Up Sucker Creek

Up Sucker Creek
Photo Courtesy of the Lake Oswego Library

Thursday, May 28, 2015

Renewed hope for City Hall

I am basically an optimistic person.  I would not waste my time writing this blog, going to meetings, researching issues, and talking to people if I thought there was no hope for making things better.  I want to work with people to get things done, rather than engage in endless, pointless struggles.

Someone once told me that the definition for depression is the lack of hope.  If that's true, then my feelings of frustration, anger and sadness come from my waning sense of optimism in the fairness and functionality of local government.  City Hall is not the place residents can go for help.

If you believe that the tree code is tough and the city will bend over backwards to prevent your neighbor from cutting a special tree or too many trees, then you haven't seen how differently they treat developers.

If you think Lake Oswego has difficult and complicated development codes that protect our quality of life, then you haven't seen the grotesque twisting of codes to favor some disastrous developments in unsuspecting neighborhoods.

And if you think that the City Council's move to strike "but not excessive" from the parking policy in the comprehensive plan means parking modifiers should have been thrown out of the codes by now, well, you just don't know City Hall.

Stakeholder committees?   Citizen participation?

I could go on, but what's the use.  Why bother?   Why would an otherwise optimistic, civic-minded, hard-working and principaled person, who believes in making the city the best it can be for the people who live here, feel so discouraged?   Because the system is designed to make it so.  The courageous ones are the people who remain involved year after year knowing how their message is being received.  They have faith that our citizen-led, democratic system will prevail against bureaucracy and cronyism.  They have hope.

For your dose of  hope  today, I offer this short video about overcoming barriers to citizen involvement government.  Godspeed.

T.E.D. Talks:
The antidote to apathy


Wednesday, May 27, 2015

Urban planning from the human side

What happens when a city is planned by a planner with a pen and a map?  

You get an unlivable city.  

If this wasn't your first thought then keep reading, because very likely you are part of the problem.  And for certain you don't live in a part of the city that is experiencing a barrage of unwelcome changes forced upon you by City Hall and its paid consultants.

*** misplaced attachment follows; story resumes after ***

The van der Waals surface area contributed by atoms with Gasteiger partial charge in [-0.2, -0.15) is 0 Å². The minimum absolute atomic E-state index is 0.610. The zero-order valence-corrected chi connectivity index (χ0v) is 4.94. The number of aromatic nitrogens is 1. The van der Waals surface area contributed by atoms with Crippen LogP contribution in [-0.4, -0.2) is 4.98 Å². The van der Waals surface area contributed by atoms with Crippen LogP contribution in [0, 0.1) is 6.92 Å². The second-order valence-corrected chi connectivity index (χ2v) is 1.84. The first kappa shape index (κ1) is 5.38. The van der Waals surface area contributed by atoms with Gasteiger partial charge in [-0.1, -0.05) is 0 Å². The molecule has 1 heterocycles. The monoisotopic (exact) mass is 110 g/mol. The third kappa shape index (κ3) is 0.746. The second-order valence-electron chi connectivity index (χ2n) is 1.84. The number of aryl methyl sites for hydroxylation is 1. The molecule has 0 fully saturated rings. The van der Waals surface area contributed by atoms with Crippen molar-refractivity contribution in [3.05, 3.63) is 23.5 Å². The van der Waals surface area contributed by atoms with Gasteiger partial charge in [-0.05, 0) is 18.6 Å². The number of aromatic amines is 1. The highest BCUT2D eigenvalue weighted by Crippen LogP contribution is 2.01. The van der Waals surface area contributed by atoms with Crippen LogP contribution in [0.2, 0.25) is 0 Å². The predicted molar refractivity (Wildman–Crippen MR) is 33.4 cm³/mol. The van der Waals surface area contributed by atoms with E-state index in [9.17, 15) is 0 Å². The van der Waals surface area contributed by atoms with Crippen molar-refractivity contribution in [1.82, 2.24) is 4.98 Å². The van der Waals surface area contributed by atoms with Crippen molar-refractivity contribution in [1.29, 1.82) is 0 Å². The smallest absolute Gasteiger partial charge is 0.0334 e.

This is a story about Central Planners (CP)*.

Central Planners don't think the same way you and I do.  And yet, in a so-called democracy, even a representative democracy, they are the ones with the power to shape our lives.  At the very least, they add a level of worry and agitation that doesn't need to be there.  We pay the salaries of the people who control us, and at the end of each work day, they go home to rest, and then return to start planning again the next day and the next.  The planning never slows and it never ends.

We shouldn't have to fight the people we pay to serve us - or do they?

Planning with a pen and a map
University urban planning departments are filled with courses on the social, economic, environmental and who-knows-what contexts of how cities are and should be planned.  Some of that is fine, but most of it is cutting edge theory, not based on how people really live or what they want for their lives.  Their mission is to go forth and show us a better way.   Limited living and limited lives are in our future.  The theories abound.  (There are theories for the growth of this negative world view and the rise of Utopianism, but that's another story.

Armed with a well-versed theory of smart growth, learned and repeated over and over until it sounds true, and a map of our city and region, the CP takes out his or her pen and starts to "imagine" a "vision" of what your street and mine can look like.  "Wouldn't it be great if...?" They ask each other.  After awhile they lose sight of what things cost and where the money will come from, what the neighbors want, or the likelihood their ideas will work as planned.  The map and the research numbers show them everything they need to know.